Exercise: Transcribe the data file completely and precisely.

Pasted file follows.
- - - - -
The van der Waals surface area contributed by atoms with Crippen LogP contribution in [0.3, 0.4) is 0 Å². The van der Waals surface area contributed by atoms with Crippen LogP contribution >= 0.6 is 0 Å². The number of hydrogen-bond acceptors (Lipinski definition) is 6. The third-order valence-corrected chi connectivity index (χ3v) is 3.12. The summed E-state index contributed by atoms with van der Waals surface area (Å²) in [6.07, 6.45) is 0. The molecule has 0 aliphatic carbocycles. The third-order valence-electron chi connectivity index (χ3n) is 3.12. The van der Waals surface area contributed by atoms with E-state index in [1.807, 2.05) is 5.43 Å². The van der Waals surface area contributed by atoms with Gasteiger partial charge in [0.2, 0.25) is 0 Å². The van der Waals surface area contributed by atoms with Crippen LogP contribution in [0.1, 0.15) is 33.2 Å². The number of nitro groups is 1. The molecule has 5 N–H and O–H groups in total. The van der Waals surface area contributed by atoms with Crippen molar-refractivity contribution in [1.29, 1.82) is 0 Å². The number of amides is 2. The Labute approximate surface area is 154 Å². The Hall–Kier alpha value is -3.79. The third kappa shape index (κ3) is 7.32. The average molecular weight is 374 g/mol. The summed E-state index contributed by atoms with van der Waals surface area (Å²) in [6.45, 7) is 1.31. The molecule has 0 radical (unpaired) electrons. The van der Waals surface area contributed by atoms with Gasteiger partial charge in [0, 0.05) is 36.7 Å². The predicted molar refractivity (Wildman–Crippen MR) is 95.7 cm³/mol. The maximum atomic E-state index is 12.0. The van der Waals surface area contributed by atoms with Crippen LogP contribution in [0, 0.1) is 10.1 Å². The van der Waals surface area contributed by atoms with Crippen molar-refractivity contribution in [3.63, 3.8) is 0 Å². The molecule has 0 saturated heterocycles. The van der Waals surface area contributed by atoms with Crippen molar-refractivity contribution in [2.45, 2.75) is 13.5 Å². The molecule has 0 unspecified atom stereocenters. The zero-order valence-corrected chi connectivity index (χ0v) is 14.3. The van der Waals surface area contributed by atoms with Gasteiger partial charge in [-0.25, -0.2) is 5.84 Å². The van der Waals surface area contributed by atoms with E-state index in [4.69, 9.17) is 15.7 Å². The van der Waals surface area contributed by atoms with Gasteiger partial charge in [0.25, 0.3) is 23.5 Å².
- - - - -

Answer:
The van der Waals surface area contributed by atoms with Crippen LogP contribution in [0.3, 0.4) is 0 Å². The van der Waals surface area contributed by atoms with Crippen LogP contribution >= 0.6 is 0 Å². The number of hydrogen-bond acceptors (Lipinski definition) is 6. The third-order valence-corrected chi connectivity index (χ3v) is 3.12. The summed E-state index contributed by atoms with van der Waals surface area (Å²) in [6.07, 6.45) is 0. The molecule has 0 aliphatic carbocycles. The third-order valence-electron chi connectivity index (χ3n) is 3.12. The van der Waals surface area contributed by atoms with E-state index in [1.807, 2.05) is 5.43 Å². The van der Waals surface area contributed by atoms with Gasteiger partial charge in [0.2, 0.25) is 0 Å². The van der Waals surface area contributed by atoms with Crippen LogP contribution in [0.1, 0.15) is 33.2 Å². The number of nitro groups is 1. The molecule has 5 N–H and O–H groups in total. The van der Waals surface area contributed by atoms with Crippen molar-refractivity contribution in [1.29, 1.82) is 0 Å². The number of amides is 2. The Labute approximate surface area is 154 Å². The Hall–Kier alpha value is -3.79. The third kappa shape index (κ3) is 7.32. The average molecular weight is 374 g/mol. The summed E-state index contributed by atoms with van der Waals surface area (Å²) in [6.45, 7) is 1.31. The molecule has 0 radical (unpaired) electrons. The van der Waals surface area contributed by atoms with Gasteiger partial charge in [0, 0.05) is 36.7 Å². The predicted molar refractivity (Wildman–Crippen MR) is 95.7 cm³/mol. The maximum atomic E-state index is 12.0. The van der Waals surface area contributed by atoms with Crippen LogP contribution in [0, 0.1) is 10.1 Å². The van der Waals surface area contributed by atoms with Crippen molar-refractivity contribution in [3.63, 3.8) is 0 Å². The molecule has 0 saturated heterocycles. The van der Waals surface area contributed by atoms with Crippen molar-refractivity contribution in [2.45, 2.75) is 13.5 Å². The molecule has 0 unspecified atom stereocenters. The zero-order valence-corrected chi connectivity index (χ0v) is 14.3. The van der Waals surface area contributed by atoms with Gasteiger partial charge in [-0.25, -0.2) is 5.84 Å². The van der Waals surface area contributed by atoms with E-state index in [4.69, 9.17) is 15.7 Å². The van der Waals surface area contributed by atoms with Gasteiger partial charge in [0.25, 0.3) is 23.5 Å².